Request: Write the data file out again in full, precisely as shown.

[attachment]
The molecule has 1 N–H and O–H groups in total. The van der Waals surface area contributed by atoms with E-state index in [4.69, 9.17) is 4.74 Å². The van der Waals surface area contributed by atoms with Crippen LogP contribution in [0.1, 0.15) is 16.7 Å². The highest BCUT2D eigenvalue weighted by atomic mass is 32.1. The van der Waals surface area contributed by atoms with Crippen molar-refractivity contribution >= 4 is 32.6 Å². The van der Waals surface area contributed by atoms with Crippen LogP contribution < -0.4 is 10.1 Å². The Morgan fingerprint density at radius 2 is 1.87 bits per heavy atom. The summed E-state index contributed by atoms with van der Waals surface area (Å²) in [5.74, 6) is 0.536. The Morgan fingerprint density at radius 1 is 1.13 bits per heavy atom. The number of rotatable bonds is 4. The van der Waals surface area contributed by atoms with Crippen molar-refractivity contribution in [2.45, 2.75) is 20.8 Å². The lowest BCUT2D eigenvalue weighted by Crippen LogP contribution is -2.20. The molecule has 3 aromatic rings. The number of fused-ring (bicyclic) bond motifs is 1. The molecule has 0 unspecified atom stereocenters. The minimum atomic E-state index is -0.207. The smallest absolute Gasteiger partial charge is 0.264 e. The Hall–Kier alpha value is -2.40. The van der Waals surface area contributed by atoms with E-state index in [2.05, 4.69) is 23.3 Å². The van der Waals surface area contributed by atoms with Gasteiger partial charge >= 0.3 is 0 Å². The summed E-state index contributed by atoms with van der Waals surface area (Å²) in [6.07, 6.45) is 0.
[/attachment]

The molecule has 1 N–H and O–H groups in total. The van der Waals surface area contributed by atoms with E-state index in [4.69, 9.17) is 4.74 Å². The van der Waals surface area contributed by atoms with Crippen LogP contribution in [0.1, 0.15) is 16.7 Å². The highest BCUT2D eigenvalue weighted by atomic mass is 32.1. The van der Waals surface area contributed by atoms with Crippen molar-refractivity contribution >= 4 is 32.6 Å². The van der Waals surface area contributed by atoms with Crippen LogP contribution < -0.4 is 10.1 Å². The Morgan fingerprint density at radius 2 is 1.87 bits per heavy atom. The summed E-state index contributed by atoms with van der Waals surface area (Å²) in [5.74, 6) is 0.536. The Morgan fingerprint density at radius 1 is 1.13 bits per heavy atom. The number of rotatable bonds is 4. The van der Waals surface area contributed by atoms with Crippen molar-refractivity contribution in [2.45, 2.75) is 20.8 Å². The lowest BCUT2D eigenvalue weighted by Crippen LogP contribution is -2.20. The molecule has 3 aromatic rings. The number of fused-ring (bicyclic) bond motifs is 1. The molecule has 0 unspecified atom stereocenters. The minimum atomic E-state index is -0.207. The smallest absolute Gasteiger partial charge is 0.264 e. The Hall–Kier alpha value is -2.40. The van der Waals surface area contributed by atoms with E-state index in [2.05, 4.69) is 23.3 Å². The van der Waals surface area contributed by atoms with Gasteiger partial charge >= 0.3 is 0 Å². The summed E-state index contributed by atoms with van der Waals surface area (Å²) in [6.07, 6.45) is 0.